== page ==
The large, hollow main trunk stands upright encircled with mysterious looking holes which are, apparently, home to owls although we didn’t see any. The bark is gnarled and knobbly, peeling in some places and, in others, thick with moss. Twisting roots wriggle from the bottom of the thick trunk. Surrounding it are several other trunks, all laying horizontally where the tree has, at some point, naturally layered itself. These secondary trunks are smoother with a camouflage pattern. They twist and writhe across the ground, arching across the path in places, supported by stout wooden stakes. Above, the canopy of palmate leaves were a mixture of green and gold. It isn’t just a thing of beauty either, the leaves and bark have medical uses, a dye can be made from the twigs and roots and the timber, called lacewood, is prized for making furniture.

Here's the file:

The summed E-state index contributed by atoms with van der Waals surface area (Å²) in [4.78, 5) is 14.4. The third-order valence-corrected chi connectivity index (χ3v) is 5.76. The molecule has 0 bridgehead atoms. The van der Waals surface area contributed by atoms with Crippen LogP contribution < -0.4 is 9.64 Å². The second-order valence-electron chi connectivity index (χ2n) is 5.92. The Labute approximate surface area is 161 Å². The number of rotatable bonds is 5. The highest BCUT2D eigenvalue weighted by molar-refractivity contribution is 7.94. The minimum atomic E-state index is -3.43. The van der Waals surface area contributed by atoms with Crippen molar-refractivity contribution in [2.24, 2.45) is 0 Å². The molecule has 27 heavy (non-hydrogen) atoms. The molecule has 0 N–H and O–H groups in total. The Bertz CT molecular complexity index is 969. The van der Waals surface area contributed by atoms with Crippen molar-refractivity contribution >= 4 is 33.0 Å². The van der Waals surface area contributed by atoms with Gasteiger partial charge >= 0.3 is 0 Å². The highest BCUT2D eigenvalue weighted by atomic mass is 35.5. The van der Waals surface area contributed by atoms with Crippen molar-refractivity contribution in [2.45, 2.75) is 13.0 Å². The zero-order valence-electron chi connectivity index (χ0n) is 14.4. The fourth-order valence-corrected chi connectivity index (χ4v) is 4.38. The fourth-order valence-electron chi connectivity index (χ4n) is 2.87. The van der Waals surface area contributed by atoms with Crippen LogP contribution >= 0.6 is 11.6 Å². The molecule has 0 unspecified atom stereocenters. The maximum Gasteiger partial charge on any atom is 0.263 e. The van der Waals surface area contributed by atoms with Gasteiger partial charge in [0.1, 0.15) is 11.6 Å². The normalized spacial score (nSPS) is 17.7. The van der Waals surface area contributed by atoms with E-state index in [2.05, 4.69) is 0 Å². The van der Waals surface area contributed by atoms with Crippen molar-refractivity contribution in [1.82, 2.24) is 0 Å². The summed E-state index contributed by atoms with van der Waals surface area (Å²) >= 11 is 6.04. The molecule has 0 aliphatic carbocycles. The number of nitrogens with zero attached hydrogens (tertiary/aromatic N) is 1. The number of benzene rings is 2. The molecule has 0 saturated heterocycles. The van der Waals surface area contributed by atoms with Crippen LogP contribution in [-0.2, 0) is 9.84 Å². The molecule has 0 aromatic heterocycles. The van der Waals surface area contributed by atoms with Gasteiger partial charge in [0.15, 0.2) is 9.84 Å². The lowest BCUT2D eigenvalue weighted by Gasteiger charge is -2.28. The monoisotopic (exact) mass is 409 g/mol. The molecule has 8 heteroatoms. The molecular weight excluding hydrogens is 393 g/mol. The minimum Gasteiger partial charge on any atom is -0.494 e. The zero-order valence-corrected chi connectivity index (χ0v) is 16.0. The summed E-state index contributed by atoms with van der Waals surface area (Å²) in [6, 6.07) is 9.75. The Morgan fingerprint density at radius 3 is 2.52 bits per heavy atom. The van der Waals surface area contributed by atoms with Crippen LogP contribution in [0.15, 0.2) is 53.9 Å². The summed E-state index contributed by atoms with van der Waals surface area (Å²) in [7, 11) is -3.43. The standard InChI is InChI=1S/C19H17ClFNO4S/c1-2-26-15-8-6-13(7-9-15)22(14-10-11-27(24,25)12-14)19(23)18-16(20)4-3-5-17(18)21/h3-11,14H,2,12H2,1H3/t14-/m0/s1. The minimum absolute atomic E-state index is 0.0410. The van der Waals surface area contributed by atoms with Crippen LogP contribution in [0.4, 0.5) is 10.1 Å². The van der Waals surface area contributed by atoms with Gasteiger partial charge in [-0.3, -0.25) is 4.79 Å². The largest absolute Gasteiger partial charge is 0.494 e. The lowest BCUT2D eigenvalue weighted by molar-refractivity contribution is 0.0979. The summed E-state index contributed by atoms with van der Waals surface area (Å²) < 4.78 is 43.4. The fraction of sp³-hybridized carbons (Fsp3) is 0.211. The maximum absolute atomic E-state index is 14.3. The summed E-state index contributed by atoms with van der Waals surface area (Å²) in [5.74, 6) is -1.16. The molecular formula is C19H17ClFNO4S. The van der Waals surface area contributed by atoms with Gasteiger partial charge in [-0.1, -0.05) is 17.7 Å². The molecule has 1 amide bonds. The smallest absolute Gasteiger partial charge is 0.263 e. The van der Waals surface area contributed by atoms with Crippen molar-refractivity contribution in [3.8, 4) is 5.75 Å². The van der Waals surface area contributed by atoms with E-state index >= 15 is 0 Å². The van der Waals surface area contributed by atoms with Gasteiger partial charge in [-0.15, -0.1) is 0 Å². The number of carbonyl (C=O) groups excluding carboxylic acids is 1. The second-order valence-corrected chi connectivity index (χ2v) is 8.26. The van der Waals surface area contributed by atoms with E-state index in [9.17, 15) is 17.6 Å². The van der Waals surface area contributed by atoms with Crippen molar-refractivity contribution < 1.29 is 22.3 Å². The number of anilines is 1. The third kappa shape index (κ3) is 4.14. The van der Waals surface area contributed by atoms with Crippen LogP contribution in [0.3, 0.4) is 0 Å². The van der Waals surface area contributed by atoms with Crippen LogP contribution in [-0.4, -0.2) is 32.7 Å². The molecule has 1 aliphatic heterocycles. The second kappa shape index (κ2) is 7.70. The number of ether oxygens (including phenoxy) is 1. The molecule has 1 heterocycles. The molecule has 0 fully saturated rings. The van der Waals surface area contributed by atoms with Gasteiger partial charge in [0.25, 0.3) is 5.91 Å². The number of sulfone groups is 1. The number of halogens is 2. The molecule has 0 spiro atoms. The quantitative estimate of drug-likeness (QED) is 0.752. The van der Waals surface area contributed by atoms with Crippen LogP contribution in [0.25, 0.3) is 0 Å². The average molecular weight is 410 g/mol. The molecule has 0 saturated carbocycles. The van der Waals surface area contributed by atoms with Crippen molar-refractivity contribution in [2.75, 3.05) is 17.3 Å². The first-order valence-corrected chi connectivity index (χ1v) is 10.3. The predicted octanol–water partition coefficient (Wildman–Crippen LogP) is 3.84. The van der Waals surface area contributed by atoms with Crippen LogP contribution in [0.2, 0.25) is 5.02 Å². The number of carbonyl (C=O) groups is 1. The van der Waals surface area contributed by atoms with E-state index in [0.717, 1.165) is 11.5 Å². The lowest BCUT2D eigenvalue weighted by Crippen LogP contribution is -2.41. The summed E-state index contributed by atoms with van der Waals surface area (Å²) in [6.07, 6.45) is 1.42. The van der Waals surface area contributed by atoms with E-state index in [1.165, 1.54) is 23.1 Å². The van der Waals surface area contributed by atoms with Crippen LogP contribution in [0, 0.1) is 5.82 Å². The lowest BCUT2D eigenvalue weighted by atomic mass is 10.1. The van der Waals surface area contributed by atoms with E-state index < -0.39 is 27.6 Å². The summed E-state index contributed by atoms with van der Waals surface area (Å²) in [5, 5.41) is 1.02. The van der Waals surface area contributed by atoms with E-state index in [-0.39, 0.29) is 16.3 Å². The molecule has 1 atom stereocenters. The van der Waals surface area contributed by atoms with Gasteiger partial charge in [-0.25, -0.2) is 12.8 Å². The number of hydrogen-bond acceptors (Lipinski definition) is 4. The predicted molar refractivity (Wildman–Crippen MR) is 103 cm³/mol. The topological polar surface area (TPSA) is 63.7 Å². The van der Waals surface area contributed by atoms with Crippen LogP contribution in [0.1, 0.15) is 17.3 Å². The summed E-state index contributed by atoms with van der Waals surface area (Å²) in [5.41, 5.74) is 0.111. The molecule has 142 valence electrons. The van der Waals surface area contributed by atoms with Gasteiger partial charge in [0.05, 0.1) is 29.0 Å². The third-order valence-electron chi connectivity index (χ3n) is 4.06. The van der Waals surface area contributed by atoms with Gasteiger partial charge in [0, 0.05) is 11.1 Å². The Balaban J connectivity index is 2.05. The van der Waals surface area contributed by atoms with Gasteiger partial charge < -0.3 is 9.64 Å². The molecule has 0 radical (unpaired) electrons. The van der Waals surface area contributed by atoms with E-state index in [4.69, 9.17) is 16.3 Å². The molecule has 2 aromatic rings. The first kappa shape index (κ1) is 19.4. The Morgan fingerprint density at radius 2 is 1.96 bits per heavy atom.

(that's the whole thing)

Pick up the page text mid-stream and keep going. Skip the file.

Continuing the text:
The early history of Exbury is hazy, although it is recorded in the Doomsday book of 1086 and it’s known that the town of Exbury was owned by the Berkshire family in 1217 when it was destroyed by the French as they retreated from their defeat at the Battle of Lincoln. The next known owner of the estate was William Mitford who purchased Exbury in 1726 and may have planted the Wiggly Tree. William certainly planted Lebanon cedars near the farm that would become Exbury House and avenues of trees radiating out from it. He also created the Ladies’ Walk including Top Pond and, after we’d left the Wiggly Tree and the enchanted glade behind, this was where we headed.
At any time of year this pond would be a beautiful sight but, in autumn, with a haze of gold and russet leaves reflected in the still water floating above the teaming hubbub of koi carp bubbling just below the surface it’s breathtaking. We’d come seeking autumn colour and here we found it in abundance, on the trees and reflected in the water of the pond.